January 14, 2014
I work in the insurance industry, but have worn many other hats; also have a degree in psychology.
My husband Joe and I have been married since 2004. We have two kids together Noah b. 2004 & Abigail b. 2005. I also have 2 adult sons from a prior marriage. All of my children are on the autism spectrum; happily, my older two have managed to overcome most of their challenges and are doing quite well; my younger two have more severe forms of autism, but continue to improve in areas where they have difficulties. Though challenging, all are extremely intelligent, talented, and fun. Joe volunteers to stay home with the younger two to give Mom an occasional social/intellectual outlet to recharge & re-energize!
I read a great deal, sing/listen to music, watch old movies on TCM, surf the net, crochet, and play board games (real & virtual--I love playing Scrabble against robots online, for example, while watching TV or other "multi-tasking"). When on vacation, I like to "see stuff"--I enjoy museums, scenic views, and roadside attractions, and anything water-related--beaches/lakes/rivers, fountains, boat/ferry/log rides, swimming, aquarium visits, whale watching, etc.!
I would say "Atlas Shrugged" except for its immensity and the fact that I'm so partial to "The Fountainhead." I guess it's a tie! "The Fountainhead" was the first Rand book I ever read, so it's an old friend I come back to periodically--I've probably read it at least a dozen times, seen the Gary Cooper movie a few times, etc. I've read "Atlas Shrugged" at least 3 times and seen the recent movies based on the book--still waiting for the last of those to come out on DVD. I've always liked Dagny; I didn't understand Dominique for many years. I love the "John Galt" fantasy of all of the great people just quitting and creating a utopia, but "the Fountainhead" shows (though in an extreme way) that it is possible to still live in the world and survive with values intact. Both amaze me because they could have been written today--their message continues to be relevant.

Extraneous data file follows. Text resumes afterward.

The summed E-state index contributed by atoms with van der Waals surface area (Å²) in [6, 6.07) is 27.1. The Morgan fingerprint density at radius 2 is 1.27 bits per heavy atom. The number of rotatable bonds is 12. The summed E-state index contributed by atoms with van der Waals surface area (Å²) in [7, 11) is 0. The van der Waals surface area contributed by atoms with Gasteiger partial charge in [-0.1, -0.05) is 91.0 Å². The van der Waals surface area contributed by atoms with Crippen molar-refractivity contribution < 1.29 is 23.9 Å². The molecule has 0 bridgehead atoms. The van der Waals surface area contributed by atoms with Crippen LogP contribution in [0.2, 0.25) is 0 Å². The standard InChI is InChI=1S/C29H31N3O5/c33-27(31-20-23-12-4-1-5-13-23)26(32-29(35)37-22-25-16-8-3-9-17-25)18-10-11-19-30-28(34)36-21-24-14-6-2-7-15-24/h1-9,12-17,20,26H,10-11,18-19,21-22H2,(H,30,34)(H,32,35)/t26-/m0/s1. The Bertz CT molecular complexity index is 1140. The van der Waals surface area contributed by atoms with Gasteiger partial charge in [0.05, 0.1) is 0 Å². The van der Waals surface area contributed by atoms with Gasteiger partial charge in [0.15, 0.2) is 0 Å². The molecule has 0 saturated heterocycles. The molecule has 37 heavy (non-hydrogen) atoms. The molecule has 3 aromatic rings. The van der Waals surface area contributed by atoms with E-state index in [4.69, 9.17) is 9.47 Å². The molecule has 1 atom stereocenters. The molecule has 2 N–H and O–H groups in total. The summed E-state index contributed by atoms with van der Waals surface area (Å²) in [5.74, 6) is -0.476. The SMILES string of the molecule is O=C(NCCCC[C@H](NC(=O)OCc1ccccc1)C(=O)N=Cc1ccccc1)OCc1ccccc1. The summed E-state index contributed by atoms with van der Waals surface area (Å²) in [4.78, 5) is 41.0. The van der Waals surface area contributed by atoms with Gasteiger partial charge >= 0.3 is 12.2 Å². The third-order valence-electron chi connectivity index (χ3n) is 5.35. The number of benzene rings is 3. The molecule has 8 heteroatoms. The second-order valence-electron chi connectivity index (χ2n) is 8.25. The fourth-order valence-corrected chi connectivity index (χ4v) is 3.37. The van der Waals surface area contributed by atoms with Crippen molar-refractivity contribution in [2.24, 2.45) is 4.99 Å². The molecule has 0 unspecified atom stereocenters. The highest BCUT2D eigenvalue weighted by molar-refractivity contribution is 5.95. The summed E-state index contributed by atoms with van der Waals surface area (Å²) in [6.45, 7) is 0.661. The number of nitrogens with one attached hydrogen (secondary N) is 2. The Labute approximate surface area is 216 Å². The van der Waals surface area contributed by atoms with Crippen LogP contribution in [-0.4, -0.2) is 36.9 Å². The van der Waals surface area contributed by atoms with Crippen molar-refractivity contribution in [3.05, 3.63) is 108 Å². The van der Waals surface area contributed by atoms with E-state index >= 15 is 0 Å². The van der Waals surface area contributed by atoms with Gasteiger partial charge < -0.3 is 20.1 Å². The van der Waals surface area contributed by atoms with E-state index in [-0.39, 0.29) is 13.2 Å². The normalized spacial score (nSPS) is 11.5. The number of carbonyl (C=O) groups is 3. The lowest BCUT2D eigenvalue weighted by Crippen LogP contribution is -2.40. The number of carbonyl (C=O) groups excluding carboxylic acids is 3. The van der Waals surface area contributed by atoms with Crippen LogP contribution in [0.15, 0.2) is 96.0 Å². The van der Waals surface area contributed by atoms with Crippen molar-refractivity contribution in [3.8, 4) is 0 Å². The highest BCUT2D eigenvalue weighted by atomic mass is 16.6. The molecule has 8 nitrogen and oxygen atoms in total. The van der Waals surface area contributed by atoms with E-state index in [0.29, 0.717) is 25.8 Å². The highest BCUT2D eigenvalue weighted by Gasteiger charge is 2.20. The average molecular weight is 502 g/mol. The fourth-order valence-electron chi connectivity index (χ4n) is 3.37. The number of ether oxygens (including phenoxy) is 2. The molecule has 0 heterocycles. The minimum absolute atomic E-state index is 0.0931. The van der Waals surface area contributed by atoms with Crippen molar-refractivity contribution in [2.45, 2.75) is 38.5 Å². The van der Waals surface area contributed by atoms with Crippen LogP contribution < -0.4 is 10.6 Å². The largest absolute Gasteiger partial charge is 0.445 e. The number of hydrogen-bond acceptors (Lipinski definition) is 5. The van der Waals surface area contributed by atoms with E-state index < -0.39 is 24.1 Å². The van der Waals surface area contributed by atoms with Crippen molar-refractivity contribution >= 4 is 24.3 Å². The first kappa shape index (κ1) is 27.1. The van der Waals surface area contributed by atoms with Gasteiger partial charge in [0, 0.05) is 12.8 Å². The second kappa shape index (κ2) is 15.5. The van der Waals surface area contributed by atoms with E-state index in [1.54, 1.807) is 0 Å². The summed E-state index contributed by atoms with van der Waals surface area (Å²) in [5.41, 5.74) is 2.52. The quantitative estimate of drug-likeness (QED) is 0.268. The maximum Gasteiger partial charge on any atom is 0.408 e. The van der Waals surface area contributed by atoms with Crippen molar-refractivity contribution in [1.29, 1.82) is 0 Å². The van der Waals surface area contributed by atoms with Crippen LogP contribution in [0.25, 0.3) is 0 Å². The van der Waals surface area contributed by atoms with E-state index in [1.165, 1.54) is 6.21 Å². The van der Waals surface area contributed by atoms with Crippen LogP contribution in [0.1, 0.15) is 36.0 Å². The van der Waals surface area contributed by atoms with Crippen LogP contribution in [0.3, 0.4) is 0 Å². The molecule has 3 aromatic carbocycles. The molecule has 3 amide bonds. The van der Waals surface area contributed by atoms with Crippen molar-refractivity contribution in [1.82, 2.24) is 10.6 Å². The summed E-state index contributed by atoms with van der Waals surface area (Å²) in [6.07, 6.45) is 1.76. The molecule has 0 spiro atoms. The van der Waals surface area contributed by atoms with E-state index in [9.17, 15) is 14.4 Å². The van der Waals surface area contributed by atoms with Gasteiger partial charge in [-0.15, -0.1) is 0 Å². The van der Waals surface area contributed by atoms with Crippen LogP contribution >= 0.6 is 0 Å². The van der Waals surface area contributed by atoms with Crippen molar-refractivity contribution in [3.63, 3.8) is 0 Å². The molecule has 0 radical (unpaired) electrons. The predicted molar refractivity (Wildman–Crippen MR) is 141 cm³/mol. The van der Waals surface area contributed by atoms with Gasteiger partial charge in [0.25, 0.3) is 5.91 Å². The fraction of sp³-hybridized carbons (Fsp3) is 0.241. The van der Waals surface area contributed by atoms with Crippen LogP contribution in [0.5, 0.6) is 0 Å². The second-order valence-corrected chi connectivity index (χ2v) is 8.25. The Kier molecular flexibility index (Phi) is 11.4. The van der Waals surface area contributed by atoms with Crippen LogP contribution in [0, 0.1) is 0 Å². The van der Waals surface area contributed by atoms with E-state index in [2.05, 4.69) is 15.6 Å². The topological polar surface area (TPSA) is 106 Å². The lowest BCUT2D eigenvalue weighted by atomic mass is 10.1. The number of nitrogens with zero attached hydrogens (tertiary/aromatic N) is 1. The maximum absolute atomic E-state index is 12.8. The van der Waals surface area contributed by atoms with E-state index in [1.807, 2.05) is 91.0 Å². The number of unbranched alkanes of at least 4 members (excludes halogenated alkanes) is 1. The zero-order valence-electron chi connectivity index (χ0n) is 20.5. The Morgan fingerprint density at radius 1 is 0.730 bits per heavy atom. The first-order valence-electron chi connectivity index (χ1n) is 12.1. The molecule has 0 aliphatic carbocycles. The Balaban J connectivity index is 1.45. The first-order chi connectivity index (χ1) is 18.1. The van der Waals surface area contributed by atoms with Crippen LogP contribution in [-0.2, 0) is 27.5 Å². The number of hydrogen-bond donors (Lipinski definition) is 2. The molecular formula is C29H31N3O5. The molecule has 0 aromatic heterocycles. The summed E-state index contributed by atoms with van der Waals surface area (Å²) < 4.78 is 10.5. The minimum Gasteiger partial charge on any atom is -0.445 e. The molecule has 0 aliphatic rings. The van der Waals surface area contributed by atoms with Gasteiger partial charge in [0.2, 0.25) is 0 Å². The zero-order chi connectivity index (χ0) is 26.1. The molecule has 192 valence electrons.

I read "The Fountainhead" as a teen, and had the sense that I was reading something of immense value and importance, even though I didn't fully understand it. I liked the story and Howard Roark's character. Later, I realized how far ahead of her time Ms. Rand was--or, perhaps, how history repeats itself. I would turn on the radio or TV and hear rhetoric just like that of Ellsworth Toohey, or "The Banner." And everywhere people continually condemn and yet bleed dry businesses and inventors--because 'they are greedy and selfish, and we have a "right" to their profits and they don't!' People who do nothing are told they "deserve" every freebie possible from society, but people who work hard their whole lives to pass on something to the next generation have to fear that their heirs will be taxed out of their legacy--because 'society "needs" that money more than they do!' Like in the story "Harrison Bergeron" by K. Vonnegut, Jr., we handicap the best and celebrate mediocrity. Sad.
Fun lady with eclectic tastes, interests and talents who loves lively conversation over great food or coffee.